Report: Feds Mull Cuts Due To Medicaid Backlogs
States are working through hundreds of thousands of backlogged applications due to Obamacare’s Medicaid expansion, but the administration is threatening to cut funding for dealing with them.
A massive influx of Medicaid applications has been further complicated by technological snafus between HealthCare.gov and incompatible state technologies, creating backlogs across the country. According to a report from Washington, D.C. think tank the American Action Forum, outgoing Health and Human Services Sec. Kathleen Sebelius is proposing a solution that will make the problem worse.
During a recent Senate Finance Committee hearing, Sebelius suggested that the Centers for Medicare and Medicaid Services (CMS) would temporarily cut federal funding for Medicaid administrative tasks to states that are struggling with a backlog. Sebelius theorized that looming cuts would incentivize states to get their backlogs under control as soon as possible.
Cutting administrative funding to states already struggling with insufficient administrative infrastructure would appear to make the problem worse, according to American Action Forum health care policy analyst Angela Boothe.
“In order to encourage states to move through their backlogged applications more quickly, [CMS] may decrease the federal matching rate for Medicaid — with the cut expected to come in the forms of reductions to administrative Medicaid funding,” Boothe told The Daily Caller News Foundation. “States that are still reporting an inability to connect with the federal marketplace, and are therefore seeing applications back-up in the determination process, are subject to these cuts.”
Federal systems have been facing problems transferring accurate information to state Medicaid agencies for months. HealthCare.gov is supposed to direct applications of customers eligible for Medicaid to state agencies, which should be able to confirm eligibility and finally enroll the applicant, but miscommunication in states across the country have forced customers to sign up again.
It’s not clear whether the problem lies within federal or state technology or both, but HHS’ seems to be putting the onus on state agencies to solve any problems on their own.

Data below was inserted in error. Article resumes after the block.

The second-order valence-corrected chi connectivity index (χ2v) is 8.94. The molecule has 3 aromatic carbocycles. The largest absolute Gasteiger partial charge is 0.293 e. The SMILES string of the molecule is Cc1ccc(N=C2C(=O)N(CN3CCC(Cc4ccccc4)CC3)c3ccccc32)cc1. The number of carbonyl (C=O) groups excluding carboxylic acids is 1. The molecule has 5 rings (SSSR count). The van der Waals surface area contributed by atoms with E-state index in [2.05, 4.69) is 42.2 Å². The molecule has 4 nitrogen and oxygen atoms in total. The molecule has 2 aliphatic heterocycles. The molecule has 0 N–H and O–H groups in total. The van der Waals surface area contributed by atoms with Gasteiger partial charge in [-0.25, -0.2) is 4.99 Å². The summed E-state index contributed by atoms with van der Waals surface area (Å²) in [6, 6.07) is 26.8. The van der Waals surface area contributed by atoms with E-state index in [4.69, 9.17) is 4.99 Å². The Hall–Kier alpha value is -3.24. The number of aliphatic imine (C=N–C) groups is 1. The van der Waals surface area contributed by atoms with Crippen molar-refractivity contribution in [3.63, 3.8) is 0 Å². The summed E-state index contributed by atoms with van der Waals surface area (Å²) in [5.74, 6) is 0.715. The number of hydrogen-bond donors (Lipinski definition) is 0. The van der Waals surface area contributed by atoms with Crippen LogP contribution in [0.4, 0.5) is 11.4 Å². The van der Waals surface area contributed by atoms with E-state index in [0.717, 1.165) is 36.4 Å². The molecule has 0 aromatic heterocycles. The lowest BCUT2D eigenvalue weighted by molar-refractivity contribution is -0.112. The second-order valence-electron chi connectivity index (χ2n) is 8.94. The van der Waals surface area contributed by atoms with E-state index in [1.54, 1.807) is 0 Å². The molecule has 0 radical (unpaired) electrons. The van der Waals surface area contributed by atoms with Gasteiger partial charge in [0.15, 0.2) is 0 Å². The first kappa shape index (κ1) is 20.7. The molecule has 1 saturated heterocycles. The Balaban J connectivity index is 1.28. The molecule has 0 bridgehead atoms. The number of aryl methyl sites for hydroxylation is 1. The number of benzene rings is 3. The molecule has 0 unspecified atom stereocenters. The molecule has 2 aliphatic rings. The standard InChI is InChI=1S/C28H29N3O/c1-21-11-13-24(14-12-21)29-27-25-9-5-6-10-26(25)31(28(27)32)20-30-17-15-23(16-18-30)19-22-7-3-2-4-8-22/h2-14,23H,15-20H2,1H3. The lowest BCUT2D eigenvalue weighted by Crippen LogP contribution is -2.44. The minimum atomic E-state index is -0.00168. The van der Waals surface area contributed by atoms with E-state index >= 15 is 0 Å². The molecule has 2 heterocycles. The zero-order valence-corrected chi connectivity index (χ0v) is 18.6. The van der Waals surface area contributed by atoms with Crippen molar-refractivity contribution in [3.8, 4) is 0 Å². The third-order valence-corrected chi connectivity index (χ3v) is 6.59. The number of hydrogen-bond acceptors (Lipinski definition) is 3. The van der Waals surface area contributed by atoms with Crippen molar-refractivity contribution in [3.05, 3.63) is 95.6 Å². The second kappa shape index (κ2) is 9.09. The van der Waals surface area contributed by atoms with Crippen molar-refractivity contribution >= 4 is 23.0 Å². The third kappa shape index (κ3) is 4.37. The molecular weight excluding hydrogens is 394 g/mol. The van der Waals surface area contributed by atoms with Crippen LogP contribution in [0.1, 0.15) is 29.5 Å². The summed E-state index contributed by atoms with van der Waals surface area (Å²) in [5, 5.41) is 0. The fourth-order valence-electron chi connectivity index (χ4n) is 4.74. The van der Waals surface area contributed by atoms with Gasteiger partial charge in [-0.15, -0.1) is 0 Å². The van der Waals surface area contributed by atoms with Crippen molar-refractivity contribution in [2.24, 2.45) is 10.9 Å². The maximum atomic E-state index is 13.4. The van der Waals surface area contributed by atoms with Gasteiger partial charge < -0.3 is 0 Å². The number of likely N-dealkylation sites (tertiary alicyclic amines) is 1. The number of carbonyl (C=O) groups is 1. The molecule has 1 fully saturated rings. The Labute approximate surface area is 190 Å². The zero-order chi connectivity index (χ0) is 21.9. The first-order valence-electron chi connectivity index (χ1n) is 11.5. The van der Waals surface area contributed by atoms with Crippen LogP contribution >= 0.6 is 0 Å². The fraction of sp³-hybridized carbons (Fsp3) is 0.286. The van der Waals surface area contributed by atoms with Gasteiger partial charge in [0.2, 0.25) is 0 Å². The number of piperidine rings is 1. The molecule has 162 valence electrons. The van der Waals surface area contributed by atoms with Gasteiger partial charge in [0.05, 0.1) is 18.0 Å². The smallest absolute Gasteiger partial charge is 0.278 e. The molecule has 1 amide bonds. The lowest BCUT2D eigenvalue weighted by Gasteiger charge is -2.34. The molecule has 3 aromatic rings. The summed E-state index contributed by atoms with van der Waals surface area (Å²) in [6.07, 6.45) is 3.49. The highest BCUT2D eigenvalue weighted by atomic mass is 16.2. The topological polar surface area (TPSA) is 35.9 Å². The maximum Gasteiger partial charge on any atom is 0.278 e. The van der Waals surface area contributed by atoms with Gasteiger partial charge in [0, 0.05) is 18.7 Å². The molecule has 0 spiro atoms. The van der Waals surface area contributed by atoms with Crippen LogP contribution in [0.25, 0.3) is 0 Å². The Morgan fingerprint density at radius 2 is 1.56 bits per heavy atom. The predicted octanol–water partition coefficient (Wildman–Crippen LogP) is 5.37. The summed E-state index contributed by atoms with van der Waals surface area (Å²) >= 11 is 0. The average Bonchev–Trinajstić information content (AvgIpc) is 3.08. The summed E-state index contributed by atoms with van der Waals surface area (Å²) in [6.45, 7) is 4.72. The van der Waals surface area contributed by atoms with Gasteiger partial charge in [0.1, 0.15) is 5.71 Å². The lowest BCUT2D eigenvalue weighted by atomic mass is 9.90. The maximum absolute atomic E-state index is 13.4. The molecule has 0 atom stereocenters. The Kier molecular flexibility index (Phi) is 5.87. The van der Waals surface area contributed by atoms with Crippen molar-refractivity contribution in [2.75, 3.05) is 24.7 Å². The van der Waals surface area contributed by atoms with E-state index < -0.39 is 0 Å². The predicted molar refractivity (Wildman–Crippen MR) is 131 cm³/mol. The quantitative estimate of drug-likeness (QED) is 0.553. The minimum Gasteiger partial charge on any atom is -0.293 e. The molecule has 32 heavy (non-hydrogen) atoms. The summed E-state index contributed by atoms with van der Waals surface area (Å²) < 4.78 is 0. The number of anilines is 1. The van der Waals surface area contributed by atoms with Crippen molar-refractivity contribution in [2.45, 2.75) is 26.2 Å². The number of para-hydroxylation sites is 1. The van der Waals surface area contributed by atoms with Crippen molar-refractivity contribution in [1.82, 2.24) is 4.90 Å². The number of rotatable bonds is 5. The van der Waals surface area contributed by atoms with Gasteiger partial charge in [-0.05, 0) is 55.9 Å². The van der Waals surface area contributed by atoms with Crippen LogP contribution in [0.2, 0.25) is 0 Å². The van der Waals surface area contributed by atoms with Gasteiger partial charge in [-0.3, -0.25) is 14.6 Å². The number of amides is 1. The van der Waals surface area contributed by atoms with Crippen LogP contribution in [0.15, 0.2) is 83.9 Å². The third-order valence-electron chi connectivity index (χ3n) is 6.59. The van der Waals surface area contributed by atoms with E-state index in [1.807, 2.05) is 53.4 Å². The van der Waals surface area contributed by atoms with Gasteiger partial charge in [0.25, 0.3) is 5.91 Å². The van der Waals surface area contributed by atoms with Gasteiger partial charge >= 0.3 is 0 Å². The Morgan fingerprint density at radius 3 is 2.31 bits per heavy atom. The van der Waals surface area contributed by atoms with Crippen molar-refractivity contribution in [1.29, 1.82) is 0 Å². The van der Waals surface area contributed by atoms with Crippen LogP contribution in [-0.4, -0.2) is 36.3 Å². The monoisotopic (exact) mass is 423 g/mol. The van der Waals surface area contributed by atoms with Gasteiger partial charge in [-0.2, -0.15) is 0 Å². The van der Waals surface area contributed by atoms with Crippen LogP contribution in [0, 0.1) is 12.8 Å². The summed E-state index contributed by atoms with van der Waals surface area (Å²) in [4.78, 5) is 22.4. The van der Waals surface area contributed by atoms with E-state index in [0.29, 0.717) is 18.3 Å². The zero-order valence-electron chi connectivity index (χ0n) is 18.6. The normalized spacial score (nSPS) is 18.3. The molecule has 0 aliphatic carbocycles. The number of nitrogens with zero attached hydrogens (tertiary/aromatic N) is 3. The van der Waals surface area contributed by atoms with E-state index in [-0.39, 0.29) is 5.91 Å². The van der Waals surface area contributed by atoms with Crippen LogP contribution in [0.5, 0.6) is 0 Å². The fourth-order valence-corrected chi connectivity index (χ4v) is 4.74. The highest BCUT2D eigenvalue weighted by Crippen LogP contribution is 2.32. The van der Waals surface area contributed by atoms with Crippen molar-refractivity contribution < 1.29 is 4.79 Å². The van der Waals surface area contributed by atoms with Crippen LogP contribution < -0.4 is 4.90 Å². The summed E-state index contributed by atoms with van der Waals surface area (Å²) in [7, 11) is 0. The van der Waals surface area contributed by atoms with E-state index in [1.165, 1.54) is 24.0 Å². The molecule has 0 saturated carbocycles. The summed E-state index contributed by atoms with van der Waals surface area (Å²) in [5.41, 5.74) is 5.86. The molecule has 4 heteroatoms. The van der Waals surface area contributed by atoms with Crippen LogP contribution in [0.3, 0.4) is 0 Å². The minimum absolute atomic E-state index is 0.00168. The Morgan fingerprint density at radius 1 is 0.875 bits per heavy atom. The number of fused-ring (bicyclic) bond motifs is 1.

Whether states received a Medicaid expansion or not, customers already qualified for traditional Medicaid programs have increasingly come out of the woodwork and signed up thanks to publicity surrounding the Obamacare debate. Many state administrative functions are already swamped.
The Washington Post reported in January that software defects in HealthCare.gov’s back-end systems were preventing over 100,000 Americans from being fully enrolled in Medicaid or the Children’s Health Insurance Program. HealthCare.gov couldn’t properly communicate eligible Medicaid applicants’ information to state agencies, preventing them from verifying the applications and creating thousands of backlogs themselves.
Even today, major back-end components of HealthCare.gov have still not yet been built.
On top of transferring HealthCare.gov accounts to state programs, state Medicaid staff “are revamping eligibility requirements, answering calls from confused beneficiaries, and working through other Affordable Care Act changes,” Boothe writes. “These competing priorities would be strained further should funding decrease.”
Hundreds of thousands of Medicaid applicants are still waiting for access to care. Illinois has a backlog of 200,000 applications that haven’t yet been processed, according to the most recent report from the Chicago Tribune. California’s Medicaid backlog is 800,000 strong; Nevada has hired temp workers to deal with 65,000 applications that are in limbo.
For administrative tasks, Medicaid programs are funded with 50 percent federal taxpayer dollars and 50 percent state dollars, according to AAF.
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